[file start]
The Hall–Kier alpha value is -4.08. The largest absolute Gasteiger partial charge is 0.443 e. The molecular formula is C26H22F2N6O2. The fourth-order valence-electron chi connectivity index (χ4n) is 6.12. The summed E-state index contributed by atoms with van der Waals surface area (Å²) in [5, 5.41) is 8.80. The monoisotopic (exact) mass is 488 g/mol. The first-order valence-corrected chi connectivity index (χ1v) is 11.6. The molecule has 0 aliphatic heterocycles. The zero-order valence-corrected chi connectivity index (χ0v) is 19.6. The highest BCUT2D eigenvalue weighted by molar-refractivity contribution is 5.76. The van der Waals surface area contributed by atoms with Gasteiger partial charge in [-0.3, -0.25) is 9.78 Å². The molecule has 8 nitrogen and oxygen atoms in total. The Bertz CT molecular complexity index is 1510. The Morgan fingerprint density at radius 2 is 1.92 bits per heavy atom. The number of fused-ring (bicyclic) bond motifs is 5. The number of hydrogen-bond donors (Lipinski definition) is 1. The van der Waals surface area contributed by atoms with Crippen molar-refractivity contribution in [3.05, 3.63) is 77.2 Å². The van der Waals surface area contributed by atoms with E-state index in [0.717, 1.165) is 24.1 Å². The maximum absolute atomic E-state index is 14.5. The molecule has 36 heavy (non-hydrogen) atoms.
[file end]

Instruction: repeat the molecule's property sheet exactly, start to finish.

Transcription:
The Hall–Kier alpha value is -4.08. The largest absolute Gasteiger partial charge is 0.443 e. The molecular formula is C26H22F2N6O2. The fourth-order valence-electron chi connectivity index (χ4n) is 6.12. The summed E-state index contributed by atoms with van der Waals surface area (Å²) in [5, 5.41) is 8.80. The monoisotopic (exact) mass is 488 g/mol. The first-order valence-corrected chi connectivity index (χ1v) is 11.6. The molecule has 0 aliphatic heterocycles. The zero-order valence-corrected chi connectivity index (χ0v) is 19.6. The highest BCUT2D eigenvalue weighted by molar-refractivity contribution is 5.76. The van der Waals surface area contributed by atoms with Gasteiger partial charge in [-0.3, -0.25) is 9.78 Å². The molecule has 8 nitrogen and oxygen atoms in total. The Bertz CT molecular complexity index is 1510. The Morgan fingerprint density at radius 2 is 1.92 bits per heavy atom. The number of fused-ring (bicyclic) bond motifs is 5. The number of hydrogen-bond donors (Lipinski definition) is 1. The van der Waals surface area contributed by atoms with Crippen molar-refractivity contribution in [3.05, 3.63) is 77.2 Å². The van der Waals surface area contributed by atoms with E-state index in [0.717, 1.165) is 24.1 Å². The maximum absolute atomic E-state index is 14.5. The molecule has 36 heavy (non-hydrogen) atoms.